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The Awakening Concepts of Morality
The Awakening: Concepts of Morality
The novel The Awakening, of which the author is Kate Chopin, drags its readers down into a poor mentality. The reader is shown how morals are scarcely used in common ordinance by Mrs. Pontellier. The reader is thrown from one incident of insubordination in a quarrel with Mr. Pontellier into her neglect for her children and then is heaved into Mrs. Pontellierís obsessive nature as an adulteress.
Any insight into Mrs. Pontellierís too-free-spirited nature would have oneís insides turn opposite of Godís Will. From the beginning of the book, the reader sees that Mrs. Pontellier is irrational, self-obsessed, and perhaps intolerable. This image is brought on by her insistent attitude that she must have everything in the manner that she desires. Her insubordination in this society would have the denizens of the time returning quite spiteful glances at Mrs. Pontellier. A quote to help one picture the ill-willed persistence carried by Mrs. Pontellier was mentioned when the book summarizes her emotions: "She perceived that her will had blazed up, stubborn and resistant. She could not at that moment have done other than denied and resisted (P.31)." Her insistent attitude also made her self-righteous and neglectful of other persons.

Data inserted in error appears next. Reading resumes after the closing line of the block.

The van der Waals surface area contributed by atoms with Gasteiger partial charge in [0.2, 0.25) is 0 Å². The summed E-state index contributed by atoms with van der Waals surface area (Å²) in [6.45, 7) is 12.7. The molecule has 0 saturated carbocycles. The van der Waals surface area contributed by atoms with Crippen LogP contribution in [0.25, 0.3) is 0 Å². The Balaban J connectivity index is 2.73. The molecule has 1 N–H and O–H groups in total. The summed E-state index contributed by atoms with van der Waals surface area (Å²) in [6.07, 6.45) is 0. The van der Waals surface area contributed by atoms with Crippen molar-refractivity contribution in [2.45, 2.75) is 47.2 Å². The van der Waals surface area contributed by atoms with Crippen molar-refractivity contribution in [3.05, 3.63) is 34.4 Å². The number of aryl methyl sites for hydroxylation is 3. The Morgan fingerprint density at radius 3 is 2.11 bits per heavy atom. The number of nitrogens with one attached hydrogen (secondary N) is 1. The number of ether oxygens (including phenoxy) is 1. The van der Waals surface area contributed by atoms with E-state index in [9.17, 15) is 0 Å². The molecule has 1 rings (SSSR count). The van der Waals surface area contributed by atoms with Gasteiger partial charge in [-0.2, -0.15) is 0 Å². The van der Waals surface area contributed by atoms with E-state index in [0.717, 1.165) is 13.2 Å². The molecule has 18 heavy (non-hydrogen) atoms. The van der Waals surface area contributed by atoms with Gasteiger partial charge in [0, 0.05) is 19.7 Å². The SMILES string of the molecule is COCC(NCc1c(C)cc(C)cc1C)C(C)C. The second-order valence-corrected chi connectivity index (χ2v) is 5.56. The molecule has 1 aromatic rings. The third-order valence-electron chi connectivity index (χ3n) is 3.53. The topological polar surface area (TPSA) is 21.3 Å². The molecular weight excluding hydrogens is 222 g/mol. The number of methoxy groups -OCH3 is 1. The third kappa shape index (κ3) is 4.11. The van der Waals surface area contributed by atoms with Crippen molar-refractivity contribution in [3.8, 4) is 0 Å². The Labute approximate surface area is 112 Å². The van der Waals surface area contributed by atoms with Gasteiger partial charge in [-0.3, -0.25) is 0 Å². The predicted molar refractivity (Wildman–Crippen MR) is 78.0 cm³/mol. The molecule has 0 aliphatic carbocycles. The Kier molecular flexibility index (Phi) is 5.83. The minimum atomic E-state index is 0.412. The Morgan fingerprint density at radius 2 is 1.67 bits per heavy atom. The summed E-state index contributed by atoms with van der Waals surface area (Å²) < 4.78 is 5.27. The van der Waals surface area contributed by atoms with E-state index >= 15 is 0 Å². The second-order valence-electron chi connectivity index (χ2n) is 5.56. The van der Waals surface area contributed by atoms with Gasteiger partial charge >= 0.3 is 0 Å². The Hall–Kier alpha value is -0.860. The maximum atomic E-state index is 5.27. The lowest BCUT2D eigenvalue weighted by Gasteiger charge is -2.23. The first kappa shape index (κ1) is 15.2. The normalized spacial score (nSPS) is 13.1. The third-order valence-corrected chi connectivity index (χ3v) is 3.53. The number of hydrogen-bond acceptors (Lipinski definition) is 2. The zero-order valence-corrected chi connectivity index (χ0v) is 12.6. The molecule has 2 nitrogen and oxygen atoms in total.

In other ways, Mrs. Pontellierís morality led to a dreadful deceit of her own children. Her self-righteous mindset was damaging to her childrenís vi...